Shake or bake; not! Shake and/or Break is a fitting title for the frightful market action in October. Markets may “shake” because of tariffs. But, the Fed can cause the market “break.”
Much of the blame for October is aimed at President Trump and/or Federal Reserve Chairman Powell. Investors are concerned that the Fed remains inclined to raise interest rates further – 1 more hike in December, and presently communicates 3 additional times in 2019. There are even forecasts of one more rate increase planned in 2020. Investors are also concerned about tariffs because they are like a tax to American citizens. Both issues are viewed as punitive to economic growth over the next 12 months. Some wonder if the recent economic strength is “as good as it gets.” That suggests that economic and business growth will be shifting into slow expansion again (even though this expansion will become the longest running in US history next year). The economy is probably able to handle slow rising interest rates, to a point. But the stock market will show stress earlier, as witnessed by action in October. In essence, the market tone was altered due to these two concerns. Again, markets may “shake” because of tariffs; but markets could “break” because of the Fed.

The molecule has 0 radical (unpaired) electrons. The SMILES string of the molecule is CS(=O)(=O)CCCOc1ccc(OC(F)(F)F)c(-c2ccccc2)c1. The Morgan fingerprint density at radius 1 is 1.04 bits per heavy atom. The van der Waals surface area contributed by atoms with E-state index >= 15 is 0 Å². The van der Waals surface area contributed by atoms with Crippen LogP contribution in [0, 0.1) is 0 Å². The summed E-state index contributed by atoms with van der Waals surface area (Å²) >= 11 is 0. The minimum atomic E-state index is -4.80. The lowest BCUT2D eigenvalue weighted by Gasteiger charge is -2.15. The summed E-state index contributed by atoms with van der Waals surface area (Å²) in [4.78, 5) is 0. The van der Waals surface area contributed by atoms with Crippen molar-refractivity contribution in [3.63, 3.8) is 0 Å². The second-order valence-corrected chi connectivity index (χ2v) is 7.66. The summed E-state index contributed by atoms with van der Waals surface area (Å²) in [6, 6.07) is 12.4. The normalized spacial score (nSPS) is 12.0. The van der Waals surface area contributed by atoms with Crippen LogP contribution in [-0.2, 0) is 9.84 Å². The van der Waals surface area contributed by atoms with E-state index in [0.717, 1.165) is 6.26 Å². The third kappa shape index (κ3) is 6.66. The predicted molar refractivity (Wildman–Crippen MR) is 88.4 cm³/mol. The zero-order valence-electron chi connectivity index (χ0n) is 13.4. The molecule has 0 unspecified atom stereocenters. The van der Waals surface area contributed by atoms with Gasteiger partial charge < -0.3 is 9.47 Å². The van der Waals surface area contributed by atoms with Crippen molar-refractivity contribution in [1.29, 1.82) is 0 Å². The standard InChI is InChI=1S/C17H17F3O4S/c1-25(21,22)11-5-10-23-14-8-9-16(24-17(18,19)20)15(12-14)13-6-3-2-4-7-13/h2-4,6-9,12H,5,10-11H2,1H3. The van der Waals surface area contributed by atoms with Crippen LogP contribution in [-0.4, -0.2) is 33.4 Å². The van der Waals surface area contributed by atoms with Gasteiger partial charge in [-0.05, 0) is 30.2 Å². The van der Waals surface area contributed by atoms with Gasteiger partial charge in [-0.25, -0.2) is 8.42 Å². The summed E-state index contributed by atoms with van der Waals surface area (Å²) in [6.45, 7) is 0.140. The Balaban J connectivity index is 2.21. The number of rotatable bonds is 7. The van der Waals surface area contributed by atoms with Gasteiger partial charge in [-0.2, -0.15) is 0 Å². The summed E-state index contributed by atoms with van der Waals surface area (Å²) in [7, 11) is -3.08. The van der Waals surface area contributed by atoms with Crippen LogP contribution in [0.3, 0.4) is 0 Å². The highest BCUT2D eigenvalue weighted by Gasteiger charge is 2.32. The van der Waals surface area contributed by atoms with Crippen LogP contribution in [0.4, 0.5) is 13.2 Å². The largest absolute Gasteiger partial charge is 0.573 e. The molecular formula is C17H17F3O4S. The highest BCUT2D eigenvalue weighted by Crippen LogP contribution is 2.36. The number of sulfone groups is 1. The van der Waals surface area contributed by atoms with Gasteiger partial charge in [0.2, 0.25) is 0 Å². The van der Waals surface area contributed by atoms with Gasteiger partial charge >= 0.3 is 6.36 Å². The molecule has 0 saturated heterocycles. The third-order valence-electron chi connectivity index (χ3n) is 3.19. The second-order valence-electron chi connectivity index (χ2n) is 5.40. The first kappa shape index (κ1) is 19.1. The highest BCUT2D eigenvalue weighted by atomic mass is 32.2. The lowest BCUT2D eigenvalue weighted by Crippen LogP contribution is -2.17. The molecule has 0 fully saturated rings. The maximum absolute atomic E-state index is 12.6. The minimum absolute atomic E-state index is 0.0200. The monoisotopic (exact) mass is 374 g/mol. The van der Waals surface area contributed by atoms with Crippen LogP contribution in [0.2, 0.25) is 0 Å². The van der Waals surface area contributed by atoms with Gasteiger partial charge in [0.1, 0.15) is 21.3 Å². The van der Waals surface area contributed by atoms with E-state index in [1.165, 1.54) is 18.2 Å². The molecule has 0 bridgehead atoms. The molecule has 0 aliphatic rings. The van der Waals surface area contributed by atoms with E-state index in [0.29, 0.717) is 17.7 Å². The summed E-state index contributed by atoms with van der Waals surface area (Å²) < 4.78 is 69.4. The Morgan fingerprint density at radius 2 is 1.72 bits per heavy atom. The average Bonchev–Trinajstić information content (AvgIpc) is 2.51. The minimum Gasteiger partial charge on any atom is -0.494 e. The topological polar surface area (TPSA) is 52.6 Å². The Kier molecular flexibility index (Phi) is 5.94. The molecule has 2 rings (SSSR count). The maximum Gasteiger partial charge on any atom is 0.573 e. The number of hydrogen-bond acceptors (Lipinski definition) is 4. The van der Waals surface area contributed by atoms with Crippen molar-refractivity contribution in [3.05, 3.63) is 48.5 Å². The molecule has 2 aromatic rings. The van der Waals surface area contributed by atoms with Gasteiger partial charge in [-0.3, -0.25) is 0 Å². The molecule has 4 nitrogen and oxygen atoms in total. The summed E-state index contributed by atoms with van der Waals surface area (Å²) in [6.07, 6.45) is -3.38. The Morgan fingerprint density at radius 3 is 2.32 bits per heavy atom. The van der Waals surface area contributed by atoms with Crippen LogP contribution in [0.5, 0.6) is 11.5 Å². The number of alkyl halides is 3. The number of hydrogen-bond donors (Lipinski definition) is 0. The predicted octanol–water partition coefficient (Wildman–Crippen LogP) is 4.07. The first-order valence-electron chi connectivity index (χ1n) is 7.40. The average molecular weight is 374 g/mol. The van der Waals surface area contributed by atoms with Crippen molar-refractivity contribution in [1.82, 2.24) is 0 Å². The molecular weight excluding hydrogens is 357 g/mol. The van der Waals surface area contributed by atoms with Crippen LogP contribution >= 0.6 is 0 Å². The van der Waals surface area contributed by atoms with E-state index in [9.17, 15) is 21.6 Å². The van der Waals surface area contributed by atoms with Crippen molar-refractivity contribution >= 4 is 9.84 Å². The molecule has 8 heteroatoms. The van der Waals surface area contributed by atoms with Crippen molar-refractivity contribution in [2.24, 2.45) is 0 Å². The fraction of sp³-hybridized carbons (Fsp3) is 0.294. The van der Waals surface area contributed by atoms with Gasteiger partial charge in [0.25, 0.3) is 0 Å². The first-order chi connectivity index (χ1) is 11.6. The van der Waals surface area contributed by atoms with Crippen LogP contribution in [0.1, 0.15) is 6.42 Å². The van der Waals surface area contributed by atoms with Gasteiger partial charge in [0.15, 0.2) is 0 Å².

As relentless as it was, we believe the October stock market action was a temporary selloff and not the start of a bear market. Sudden stock market selloffs caught investors twice in October. The S&P500 dropped -6.9% during the month, and was off -9.8% on October 29th from its September 20 peak. Small company stocks declined -13.2% during the month, and foreign stocks lost -8.6%. FAANG (Facebook, Amazon, Apple, Netflix, and Google) and technology stocks were especially hit hard, as their prices were bid high during the market advance of the last 2 years. In corrections, the best sectors/stocks are generally the last to get hit. In general, action during the month erased almost all the market gain for 2018. Price volatility added to investor worry, as volatile price action was not present for most of the year since January. Diversification in client portfolios did not help much as even bond investments posted negative returns due to rising interest rates.